The news of Oscar-winning actress and director Angelina Jolie's double mastectomy highlights the struggle of not only many of Hollywood's elite women but also ofeveryday Americans who are affected by breast cancer.

Since 1997, the number of women who opt to undergo single mastectomies (where only one breast is removed) has risen from 6.7 percent to 25 percent in 2005, reports a 2011 study published in the Journal of Clinical Oncology. This rise of women going under the knife cna likely be traced to the now-widespread use of tests that screen for the prescence of the BRCA genes, BRCA1 and BRCA2, that can significantly increase a woman's risk for breast cancer and ovarian cancer.

In addition, more American women are undergoing double mastectomies in the United States than other parts around the world reports a study conducted by the University of Michigan Comprehensive Cancer Center. In fact, even when women are told that it is only necessary to have one breast removed, the majority — 70 percent — choose to have both removed. The decision to do a double mastectomy is most common in women who have a family history of breast or ovarian cancer or those who tested positive for mutations in the BRCA genes.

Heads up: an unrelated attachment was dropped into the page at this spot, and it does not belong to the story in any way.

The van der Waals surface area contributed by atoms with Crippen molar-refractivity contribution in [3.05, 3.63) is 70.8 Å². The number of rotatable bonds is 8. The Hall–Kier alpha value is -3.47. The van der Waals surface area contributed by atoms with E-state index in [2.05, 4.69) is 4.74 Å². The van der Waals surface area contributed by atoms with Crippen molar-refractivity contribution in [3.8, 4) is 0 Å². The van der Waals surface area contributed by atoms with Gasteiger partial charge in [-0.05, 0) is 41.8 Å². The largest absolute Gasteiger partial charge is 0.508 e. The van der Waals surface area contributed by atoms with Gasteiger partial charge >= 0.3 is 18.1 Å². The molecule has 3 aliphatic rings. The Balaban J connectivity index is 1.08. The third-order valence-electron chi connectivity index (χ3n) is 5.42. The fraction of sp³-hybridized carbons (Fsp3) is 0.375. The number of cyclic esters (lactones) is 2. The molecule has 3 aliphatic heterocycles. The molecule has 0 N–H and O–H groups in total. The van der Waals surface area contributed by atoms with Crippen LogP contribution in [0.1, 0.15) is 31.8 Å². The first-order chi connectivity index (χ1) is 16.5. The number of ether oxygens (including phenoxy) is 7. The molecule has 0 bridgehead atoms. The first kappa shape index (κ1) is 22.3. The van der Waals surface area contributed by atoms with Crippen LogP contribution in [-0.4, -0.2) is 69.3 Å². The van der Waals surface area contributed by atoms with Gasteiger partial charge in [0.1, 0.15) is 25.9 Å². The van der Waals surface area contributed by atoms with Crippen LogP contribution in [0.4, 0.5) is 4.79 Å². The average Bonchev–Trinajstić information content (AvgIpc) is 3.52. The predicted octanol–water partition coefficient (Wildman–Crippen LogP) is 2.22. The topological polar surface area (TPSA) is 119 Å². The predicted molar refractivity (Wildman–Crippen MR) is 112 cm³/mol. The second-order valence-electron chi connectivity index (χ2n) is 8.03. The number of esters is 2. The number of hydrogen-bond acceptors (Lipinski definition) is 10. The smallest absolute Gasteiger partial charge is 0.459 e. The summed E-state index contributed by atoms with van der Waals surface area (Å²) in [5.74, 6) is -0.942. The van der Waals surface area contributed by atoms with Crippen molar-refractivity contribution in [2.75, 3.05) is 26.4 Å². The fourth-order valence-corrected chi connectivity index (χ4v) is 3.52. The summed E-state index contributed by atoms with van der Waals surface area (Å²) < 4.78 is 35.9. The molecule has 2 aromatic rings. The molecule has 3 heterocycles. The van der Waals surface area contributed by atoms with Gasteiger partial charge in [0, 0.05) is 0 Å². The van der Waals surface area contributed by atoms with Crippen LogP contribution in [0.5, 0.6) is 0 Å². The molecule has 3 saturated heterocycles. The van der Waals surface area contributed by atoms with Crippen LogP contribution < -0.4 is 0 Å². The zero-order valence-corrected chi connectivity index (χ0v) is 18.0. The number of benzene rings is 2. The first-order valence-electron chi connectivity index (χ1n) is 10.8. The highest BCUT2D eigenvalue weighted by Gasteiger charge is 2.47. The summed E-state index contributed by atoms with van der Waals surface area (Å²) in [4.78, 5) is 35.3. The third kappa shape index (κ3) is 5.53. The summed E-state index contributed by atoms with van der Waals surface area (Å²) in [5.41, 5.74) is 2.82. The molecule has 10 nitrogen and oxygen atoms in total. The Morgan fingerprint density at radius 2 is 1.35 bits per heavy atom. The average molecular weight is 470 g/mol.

It's not only women who are affected. One in 1000 men in the U.S. is diagnosed with the disease, reports the American Cancer Society (ACS). While women can sometimes treat breast cancer with a lumpectomy (where just the cancerous lump is removed), most men with breast cancer undergo a mastectomy; in men, a lumpectomy isn't as effective due to the relatively small size of a male breast and a female breast. A mastectomy is advised for men who have a malignant tumor directly below the nipple says The Susan G. Komen Breast Cancer Foundation.

Here are 11 Hollywood stars who have had a mastectomy or double mastectomy to stand up to cancer.